Botswana hires Gerrie Nel to pursue money laundering case against Bridgette Motsepe-Radebe

Botswana hires Gerrie Nel to pursue money laundering case against Bridgette Motsepe-Radebe
Bridgette Radebe on July 9, 2018 in Johannesburg, South Africa. (Photo: Jemal Countess/Getty Images for Global Citizen)

AfriForum’s private prosecutor has been appointed to pursue an alleged case of money laundering against South Africa’s Bridgette Motsepe-Radebe.

AfriForum’s private prosecutor Gerrie Nel has been hired by the Botswana government to help it pursue a case of alleged money laundering against President Ramaphosa’s sister-in-law Bridgette Motsepe-Radebe whom it accuses of helping finance a “coup” attempt against Botswana President Mokgweetsi Masisi in 2019.

AfriForum said on Tuesday that it had been brought into the case because a formal request for Mutual Legal Assistance in the case from the Botswana government to the South African government in September 2019 had “inexplicably disappeared or [been] ignored”.

Motsepe-Radebe had been “identified as a co-signatory of at least two bank accounts (one of which was an Absa and the other a Nedbank account) holding some of the more than $10-billion (R150-billion) allegedly stolen from the Botswana government to finance a “coup” before the national election in this country,” AfriForum said.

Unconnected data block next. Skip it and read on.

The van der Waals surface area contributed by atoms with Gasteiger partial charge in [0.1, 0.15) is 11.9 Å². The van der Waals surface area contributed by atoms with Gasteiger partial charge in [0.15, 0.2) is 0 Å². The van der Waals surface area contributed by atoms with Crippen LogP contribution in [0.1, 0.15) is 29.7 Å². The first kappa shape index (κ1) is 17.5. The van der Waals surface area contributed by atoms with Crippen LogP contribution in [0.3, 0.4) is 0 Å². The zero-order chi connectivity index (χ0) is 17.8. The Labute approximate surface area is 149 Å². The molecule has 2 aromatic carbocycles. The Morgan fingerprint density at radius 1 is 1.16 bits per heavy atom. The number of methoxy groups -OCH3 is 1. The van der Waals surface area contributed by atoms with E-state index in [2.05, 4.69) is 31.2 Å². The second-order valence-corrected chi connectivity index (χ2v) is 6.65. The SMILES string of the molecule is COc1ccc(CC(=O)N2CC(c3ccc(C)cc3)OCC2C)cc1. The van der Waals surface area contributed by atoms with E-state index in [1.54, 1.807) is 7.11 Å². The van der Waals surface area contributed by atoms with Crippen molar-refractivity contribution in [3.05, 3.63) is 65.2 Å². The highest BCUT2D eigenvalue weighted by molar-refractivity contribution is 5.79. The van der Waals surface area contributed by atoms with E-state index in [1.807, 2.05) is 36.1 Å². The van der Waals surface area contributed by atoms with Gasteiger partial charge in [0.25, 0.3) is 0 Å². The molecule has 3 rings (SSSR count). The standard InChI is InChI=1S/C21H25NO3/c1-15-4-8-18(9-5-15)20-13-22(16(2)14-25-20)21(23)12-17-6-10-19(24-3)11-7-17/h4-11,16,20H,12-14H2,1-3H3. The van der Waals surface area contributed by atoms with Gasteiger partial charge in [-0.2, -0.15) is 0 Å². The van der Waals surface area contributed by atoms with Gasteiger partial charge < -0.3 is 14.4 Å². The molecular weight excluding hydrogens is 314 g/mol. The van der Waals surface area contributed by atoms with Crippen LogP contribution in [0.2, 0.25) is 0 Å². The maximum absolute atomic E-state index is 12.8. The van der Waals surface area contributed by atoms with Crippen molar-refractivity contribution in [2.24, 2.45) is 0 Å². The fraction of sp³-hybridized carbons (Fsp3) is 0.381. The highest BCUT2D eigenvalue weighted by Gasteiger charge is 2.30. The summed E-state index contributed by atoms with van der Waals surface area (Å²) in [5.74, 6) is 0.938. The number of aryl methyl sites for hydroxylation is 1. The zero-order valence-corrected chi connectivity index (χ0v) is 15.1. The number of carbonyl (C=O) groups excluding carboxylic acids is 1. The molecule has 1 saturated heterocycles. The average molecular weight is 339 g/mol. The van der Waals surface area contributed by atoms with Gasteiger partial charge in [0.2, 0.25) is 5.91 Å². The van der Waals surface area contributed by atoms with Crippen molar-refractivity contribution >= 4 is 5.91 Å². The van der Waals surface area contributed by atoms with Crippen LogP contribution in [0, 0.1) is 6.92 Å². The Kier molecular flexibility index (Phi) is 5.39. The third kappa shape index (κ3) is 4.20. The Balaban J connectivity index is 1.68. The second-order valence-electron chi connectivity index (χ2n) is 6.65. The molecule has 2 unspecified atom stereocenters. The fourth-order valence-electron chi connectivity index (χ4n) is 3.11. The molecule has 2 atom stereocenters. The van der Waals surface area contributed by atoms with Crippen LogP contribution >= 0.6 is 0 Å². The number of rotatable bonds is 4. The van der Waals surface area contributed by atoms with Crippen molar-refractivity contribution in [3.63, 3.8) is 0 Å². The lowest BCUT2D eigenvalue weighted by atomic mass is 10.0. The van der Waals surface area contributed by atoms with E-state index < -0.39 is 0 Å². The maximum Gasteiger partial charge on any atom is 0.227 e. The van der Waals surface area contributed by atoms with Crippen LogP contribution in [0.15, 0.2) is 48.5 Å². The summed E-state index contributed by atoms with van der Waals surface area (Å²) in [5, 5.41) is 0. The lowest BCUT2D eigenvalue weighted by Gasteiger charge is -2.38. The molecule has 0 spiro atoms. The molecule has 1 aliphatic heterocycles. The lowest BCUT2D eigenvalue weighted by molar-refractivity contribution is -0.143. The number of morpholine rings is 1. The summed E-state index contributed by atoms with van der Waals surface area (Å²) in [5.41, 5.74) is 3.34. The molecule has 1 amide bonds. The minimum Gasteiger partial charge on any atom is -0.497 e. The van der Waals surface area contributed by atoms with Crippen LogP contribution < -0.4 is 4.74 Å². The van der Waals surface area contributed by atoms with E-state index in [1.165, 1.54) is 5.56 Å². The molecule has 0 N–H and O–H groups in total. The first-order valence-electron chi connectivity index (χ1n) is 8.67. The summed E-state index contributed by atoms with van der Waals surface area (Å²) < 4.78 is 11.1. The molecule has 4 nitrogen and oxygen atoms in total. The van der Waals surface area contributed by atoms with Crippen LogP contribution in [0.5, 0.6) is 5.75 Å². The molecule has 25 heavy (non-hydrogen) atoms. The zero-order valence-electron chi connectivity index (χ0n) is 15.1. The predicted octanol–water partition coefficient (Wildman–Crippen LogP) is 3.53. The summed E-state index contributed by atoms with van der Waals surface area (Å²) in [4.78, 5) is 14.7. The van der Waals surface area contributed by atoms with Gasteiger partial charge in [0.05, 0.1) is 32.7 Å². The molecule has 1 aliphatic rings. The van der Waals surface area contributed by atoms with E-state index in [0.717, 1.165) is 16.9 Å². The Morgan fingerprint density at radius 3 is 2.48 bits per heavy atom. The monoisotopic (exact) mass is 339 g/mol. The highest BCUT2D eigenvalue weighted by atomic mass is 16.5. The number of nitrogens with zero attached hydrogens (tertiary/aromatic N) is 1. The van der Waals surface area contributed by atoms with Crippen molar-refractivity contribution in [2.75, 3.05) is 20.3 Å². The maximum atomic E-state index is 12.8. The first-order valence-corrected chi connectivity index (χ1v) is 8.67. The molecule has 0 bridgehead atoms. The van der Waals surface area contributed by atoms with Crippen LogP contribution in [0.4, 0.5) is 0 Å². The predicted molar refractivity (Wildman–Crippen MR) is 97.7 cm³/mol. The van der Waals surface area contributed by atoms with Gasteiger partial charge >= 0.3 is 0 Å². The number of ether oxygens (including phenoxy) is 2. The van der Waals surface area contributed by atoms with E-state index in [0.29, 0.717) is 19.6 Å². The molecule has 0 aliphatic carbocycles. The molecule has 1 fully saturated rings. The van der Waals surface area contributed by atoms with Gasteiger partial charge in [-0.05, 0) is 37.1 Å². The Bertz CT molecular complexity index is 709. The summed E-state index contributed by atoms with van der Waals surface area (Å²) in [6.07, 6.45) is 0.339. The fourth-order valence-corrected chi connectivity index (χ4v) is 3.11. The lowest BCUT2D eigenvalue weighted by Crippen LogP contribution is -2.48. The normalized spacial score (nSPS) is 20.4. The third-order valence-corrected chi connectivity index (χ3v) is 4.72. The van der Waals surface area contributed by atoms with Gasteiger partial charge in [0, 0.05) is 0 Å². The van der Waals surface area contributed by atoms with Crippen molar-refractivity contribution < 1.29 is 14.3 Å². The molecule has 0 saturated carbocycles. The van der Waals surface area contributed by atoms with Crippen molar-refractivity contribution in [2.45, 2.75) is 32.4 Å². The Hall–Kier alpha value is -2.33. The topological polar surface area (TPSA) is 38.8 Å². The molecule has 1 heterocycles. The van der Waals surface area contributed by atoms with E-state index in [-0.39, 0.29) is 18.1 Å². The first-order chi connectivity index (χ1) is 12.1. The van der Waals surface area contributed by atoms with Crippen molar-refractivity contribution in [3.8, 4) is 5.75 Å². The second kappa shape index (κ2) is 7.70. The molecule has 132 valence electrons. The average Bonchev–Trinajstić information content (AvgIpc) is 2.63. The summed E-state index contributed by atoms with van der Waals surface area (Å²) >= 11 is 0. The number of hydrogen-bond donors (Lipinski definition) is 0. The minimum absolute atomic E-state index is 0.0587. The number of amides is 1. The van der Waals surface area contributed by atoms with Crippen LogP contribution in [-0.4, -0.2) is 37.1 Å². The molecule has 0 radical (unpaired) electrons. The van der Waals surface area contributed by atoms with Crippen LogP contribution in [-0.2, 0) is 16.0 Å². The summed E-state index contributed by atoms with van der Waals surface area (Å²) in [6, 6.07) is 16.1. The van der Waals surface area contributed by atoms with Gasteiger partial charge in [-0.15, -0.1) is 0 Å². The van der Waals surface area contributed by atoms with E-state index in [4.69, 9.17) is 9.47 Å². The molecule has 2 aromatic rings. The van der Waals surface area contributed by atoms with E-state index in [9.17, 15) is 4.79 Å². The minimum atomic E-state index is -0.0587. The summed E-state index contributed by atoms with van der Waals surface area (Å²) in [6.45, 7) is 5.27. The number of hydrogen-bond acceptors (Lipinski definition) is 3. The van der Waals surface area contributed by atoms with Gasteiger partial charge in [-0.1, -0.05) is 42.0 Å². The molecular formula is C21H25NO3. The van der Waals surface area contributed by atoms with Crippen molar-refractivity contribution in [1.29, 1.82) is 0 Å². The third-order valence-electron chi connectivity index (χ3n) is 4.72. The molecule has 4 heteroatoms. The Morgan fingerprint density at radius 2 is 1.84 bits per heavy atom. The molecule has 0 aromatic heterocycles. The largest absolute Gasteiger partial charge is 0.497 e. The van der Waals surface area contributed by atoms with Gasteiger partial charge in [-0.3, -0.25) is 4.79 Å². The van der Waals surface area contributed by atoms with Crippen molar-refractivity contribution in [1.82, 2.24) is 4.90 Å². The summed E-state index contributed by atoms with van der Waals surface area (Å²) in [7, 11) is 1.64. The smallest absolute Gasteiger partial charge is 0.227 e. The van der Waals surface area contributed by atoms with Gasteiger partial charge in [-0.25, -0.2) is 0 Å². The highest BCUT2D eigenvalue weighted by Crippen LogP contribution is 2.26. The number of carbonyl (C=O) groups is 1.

It added that Motsepe-Radebe had allegedly laundered millions of Botswana Pula through the Botswana company Avante Security Services to sponsor opposition to Masisi in the 2019 elections. 

Motsepe-Radebe is a personal friend of Botswana’s previous President Ian Khama who fell out with Masisi after Masisi succeeded him in 2018. Khama then threw his support behind the opposition in the 2019 elections and Masisi’s government accused Motsepe-Radebe of secretly funnelling money to Khama’s bid to oust Masisi. 

Both she and Khama have strongly denied the allegations. 

Sources close to Khama on Tuesday rejected the money laundering accusations against Motsepe-Radebe and said the Bank of Botswana and other banks had issued statements denying that the large amounts of money allegedly laundered by her had  passed through their accounts.  

They said Masisi’s government was pursuing the case to deflect attention from Khama’s threatened bid to sue the government for defamation against him because of their accusations about his alleged coup attempt. 

Nel, heads AfriForum’s Private Prosecution Unit which specialises in taking up cases which it feels the South African government is deliberately ignoring for political reasons. 

AfriForum said Nel and Phyllis Vorster, another advocate in AfriForum’s Private Prosecution Unit, had been officially appointed by Adv. Stephen Tiroyakgosi, Botswana’s Director of Public Prosecution (DPP), to represent the Republic of Botswana. 

“The mandate in this case is to facilitate the Botswana government’s request for mutual legal assistance in the Bank of Botswana fraud and money laundering matter. The DPP in Botswana has already submitted a request for mutual legal assistance on 25 September 2019 to the Department of International Relations and Cooperation (DIRCO), but this request has since conveniently vanished.